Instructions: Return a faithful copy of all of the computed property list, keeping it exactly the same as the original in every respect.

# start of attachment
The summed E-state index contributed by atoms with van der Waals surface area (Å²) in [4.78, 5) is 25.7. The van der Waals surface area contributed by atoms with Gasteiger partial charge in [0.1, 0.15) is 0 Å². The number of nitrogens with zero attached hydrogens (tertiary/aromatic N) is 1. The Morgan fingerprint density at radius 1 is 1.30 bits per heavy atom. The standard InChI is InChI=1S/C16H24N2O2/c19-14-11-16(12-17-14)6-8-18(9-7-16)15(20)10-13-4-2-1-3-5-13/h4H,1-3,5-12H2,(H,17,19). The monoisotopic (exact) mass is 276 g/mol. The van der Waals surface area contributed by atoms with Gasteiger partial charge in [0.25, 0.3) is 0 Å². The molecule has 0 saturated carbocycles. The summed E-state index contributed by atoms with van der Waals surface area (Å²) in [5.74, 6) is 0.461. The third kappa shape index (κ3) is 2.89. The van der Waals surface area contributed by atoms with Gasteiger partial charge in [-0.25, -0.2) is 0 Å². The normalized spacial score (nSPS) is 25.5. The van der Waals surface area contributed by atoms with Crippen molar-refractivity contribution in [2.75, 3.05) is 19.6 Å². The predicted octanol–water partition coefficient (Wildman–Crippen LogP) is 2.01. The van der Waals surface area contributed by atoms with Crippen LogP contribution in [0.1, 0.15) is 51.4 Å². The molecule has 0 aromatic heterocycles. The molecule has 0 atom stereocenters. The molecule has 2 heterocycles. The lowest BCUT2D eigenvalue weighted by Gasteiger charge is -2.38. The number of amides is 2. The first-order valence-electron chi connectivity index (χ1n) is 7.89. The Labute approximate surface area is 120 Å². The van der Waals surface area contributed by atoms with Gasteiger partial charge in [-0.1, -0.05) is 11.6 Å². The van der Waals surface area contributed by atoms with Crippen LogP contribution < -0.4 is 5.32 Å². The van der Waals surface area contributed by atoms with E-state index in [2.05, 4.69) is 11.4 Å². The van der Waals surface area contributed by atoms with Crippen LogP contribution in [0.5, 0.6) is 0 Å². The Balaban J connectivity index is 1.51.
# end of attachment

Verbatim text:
The summed E-state index contributed by atoms with van der Waals surface area (Å²) in [4.78, 5) is 25.7. The van der Waals surface area contributed by atoms with Gasteiger partial charge in [0.1, 0.15) is 0 Å². The number of nitrogens with zero attached hydrogens (tertiary/aromatic N) is 1. The Morgan fingerprint density at radius 1 is 1.30 bits per heavy atom. The standard InChI is InChI=1S/C16H24N2O2/c19-14-11-16(12-17-14)6-8-18(9-7-16)15(20)10-13-4-2-1-3-5-13/h4H,1-3,5-12H2,(H,17,19). The monoisotopic (exact) mass is 276 g/mol. The van der Waals surface area contributed by atoms with Gasteiger partial charge in [0.25, 0.3) is 0 Å². The molecule has 0 saturated carbocycles. The summed E-state index contributed by atoms with van der Waals surface area (Å²) in [5.74, 6) is 0.461. The third kappa shape index (κ3) is 2.89. The van der Waals surface area contributed by atoms with Gasteiger partial charge in [-0.25, -0.2) is 0 Å². The normalized spacial score (nSPS) is 25.5. The van der Waals surface area contributed by atoms with Crippen molar-refractivity contribution in [2.75, 3.05) is 19.6 Å². The predicted octanol–water partition coefficient (Wildman–Crippen LogP) is 2.01. The van der Waals surface area contributed by atoms with Crippen LogP contribution in [0.1, 0.15) is 51.4 Å². The molecule has 0 aromatic heterocycles. The molecule has 0 atom stereocenters. The molecule has 2 heterocycles. The lowest BCUT2D eigenvalue weighted by Gasteiger charge is -2.38. The number of amides is 2. The first-order valence-electron chi connectivity index (χ1n) is 7.89. The Labute approximate surface area is 120 Å². The van der Waals surface area contributed by atoms with Gasteiger partial charge in [-0.1, -0.05) is 11.6 Å². The van der Waals surface area contributed by atoms with Crippen LogP contribution < -0.4 is 5.32 Å². The van der Waals surface area contributed by atoms with E-state index in [2.05, 4.69) is 11.4 Å². The van der Waals surface area contributed by atoms with Crippen LogP contribution in [0.5, 0.6) is 0 Å². The Balaban J connectivity index is 1.51.